There are more than 800 accountants in the Emirates, and 3,000 students, overseen by the Association of Chartered Certified Accountants (ACCA). During a trip to Abu Dhabi this month, Helen Brand, the group's chief executive, discussed why this profession increasingly appeals to women and what a business should consider when hiring an accountant.
What does it take to become ACCA-certified?
It's not simply a question of passing technical exams. As important as they are, we have exams, ethics and experience to have the letters ACCA after your name. It's not a one-off qualification that you then live off for life. Every year you have to learn more, develop yourself more and commit yourself to that code of ethics. Then, ultimately, we discipline members. We have an independent regulatory function [where] we'll take your membership away if you don't abide by [the] code of ethics.
How attractive is this profession to women?
We were hearing stories from women about the flexibility that it's allowed in their lives to still be valuable but on a part-time basis - and then they're actually brought back into the workforce because they hold up a professional qualification that allows them to do that. Globally, 44 per cent of our members - and 49 per cent of our students - are female. Here in the UAE, it's about 21 per cent [of members] who are [female], and a larger percentage of the students are female.
Is there something small businesses should keep in mind when hiring an accountant and trying to implement transparency measures such as a code of ethics?
We've surveyed this globally many times: the most trusted adviser of small businesses is their accountant, and they'll be looking at business strategy and governance as it's required within that smaller environment. We very much believe in "think small first", so ACCA will say "let's build frameworks that suit a small entity, then build them up for larger [businesses]". When you try to have the big business framework and apply it to small [firms], it doesn't work. It's burdensome, it's too bureaucratic. It actually deadens entrepreneurial spirit.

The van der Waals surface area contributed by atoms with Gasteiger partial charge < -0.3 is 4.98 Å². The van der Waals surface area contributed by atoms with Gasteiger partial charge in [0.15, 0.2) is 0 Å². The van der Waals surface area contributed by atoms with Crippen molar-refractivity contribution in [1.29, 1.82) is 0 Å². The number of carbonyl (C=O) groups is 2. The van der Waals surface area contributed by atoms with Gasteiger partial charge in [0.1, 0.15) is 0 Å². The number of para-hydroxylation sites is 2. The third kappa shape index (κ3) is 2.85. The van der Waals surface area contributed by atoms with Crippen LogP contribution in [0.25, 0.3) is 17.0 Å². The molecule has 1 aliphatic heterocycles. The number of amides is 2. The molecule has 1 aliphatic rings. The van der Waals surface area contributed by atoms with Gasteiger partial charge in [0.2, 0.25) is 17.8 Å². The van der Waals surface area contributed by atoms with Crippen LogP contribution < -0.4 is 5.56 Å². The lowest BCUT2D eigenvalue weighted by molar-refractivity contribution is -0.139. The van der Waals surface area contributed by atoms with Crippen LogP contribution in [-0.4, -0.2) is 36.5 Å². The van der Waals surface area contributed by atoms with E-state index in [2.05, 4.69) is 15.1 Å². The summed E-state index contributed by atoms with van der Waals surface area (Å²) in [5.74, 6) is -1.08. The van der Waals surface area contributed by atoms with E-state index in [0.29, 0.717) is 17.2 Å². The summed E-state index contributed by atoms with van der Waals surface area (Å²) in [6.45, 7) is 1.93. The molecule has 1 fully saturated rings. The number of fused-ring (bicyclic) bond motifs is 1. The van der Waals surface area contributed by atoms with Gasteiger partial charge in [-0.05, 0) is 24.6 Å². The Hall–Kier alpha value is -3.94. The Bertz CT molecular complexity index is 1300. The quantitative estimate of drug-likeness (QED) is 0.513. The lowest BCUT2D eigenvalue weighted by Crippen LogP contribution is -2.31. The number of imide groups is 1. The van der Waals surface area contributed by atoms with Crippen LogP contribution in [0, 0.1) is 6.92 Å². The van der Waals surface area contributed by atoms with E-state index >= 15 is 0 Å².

There have been financial scandals in recent years. What are some weak spots you see in the UAE in the accounting profession?
There have been scandals and financial crises everywhere in the world, so I wouldn't want to single out UAE. But I think what's different here are the frameworks and regulations applied, partially, whether in a particular [free] zone, private entity or public entity. I know there's a new companies act coming through. That will help in terms of codifying. Many organisations are pursuing best practice because it gives them access to finance, establishes trust in the marketplace, which is so important to attract investment - but it's not being driven by any kind of regulation.